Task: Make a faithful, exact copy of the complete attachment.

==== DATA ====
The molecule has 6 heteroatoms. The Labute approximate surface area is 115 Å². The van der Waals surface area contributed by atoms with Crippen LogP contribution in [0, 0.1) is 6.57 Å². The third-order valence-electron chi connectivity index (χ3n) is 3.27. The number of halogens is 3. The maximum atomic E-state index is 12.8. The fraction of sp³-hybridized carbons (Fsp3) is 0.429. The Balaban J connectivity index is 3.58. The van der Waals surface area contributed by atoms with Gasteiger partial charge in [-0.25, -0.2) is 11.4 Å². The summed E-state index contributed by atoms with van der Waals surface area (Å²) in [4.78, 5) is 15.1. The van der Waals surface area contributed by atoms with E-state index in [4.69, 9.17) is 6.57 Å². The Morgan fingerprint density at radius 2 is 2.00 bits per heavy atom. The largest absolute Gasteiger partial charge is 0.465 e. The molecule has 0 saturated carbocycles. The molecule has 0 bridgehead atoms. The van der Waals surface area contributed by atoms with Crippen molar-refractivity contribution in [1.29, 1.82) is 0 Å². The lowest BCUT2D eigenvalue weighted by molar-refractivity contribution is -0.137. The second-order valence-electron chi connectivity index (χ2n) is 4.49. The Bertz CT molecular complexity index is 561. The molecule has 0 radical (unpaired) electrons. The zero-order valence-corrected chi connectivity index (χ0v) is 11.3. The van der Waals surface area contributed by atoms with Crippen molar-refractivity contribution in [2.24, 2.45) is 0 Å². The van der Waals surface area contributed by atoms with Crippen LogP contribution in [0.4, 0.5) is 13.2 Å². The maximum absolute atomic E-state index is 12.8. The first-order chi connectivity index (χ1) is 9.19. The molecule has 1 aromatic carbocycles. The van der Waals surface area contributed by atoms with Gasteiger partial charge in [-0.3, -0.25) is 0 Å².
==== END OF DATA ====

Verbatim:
The molecule has 6 heteroatoms. The Labute approximate surface area is 115 Å². The van der Waals surface area contributed by atoms with Crippen LogP contribution in [0, 0.1) is 6.57 Å². The third-order valence-electron chi connectivity index (χ3n) is 3.27. The number of halogens is 3. The maximum atomic E-state index is 12.8. The fraction of sp³-hybridized carbons (Fsp3) is 0.429. The Balaban J connectivity index is 3.58. The van der Waals surface area contributed by atoms with Gasteiger partial charge in [-0.25, -0.2) is 11.4 Å². The summed E-state index contributed by atoms with van der Waals surface area (Å²) in [4.78, 5) is 15.1. The van der Waals surface area contributed by atoms with E-state index in [4.69, 9.17) is 6.57 Å². The Morgan fingerprint density at radius 2 is 2.00 bits per heavy atom. The largest absolute Gasteiger partial charge is 0.465 e. The molecule has 0 saturated carbocycles. The molecule has 0 bridgehead atoms. The van der Waals surface area contributed by atoms with Crippen molar-refractivity contribution in [1.29, 1.82) is 0 Å². The lowest BCUT2D eigenvalue weighted by molar-refractivity contribution is -0.137. The second-order valence-electron chi connectivity index (χ2n) is 4.49. The Bertz CT molecular complexity index is 561. The molecule has 0 radical (unpaired) electrons. The zero-order valence-corrected chi connectivity index (χ0v) is 11.3. The van der Waals surface area contributed by atoms with Crippen molar-refractivity contribution in [2.24, 2.45) is 0 Å². The van der Waals surface area contributed by atoms with Crippen LogP contribution in [0.4, 0.5) is 13.2 Å². The maximum absolute atomic E-state index is 12.8. The first-order chi connectivity index (χ1) is 9.19. The molecule has 1 aromatic carbocycles. The van der Waals surface area contributed by atoms with Gasteiger partial charge in [-0.3, -0.25) is 0 Å².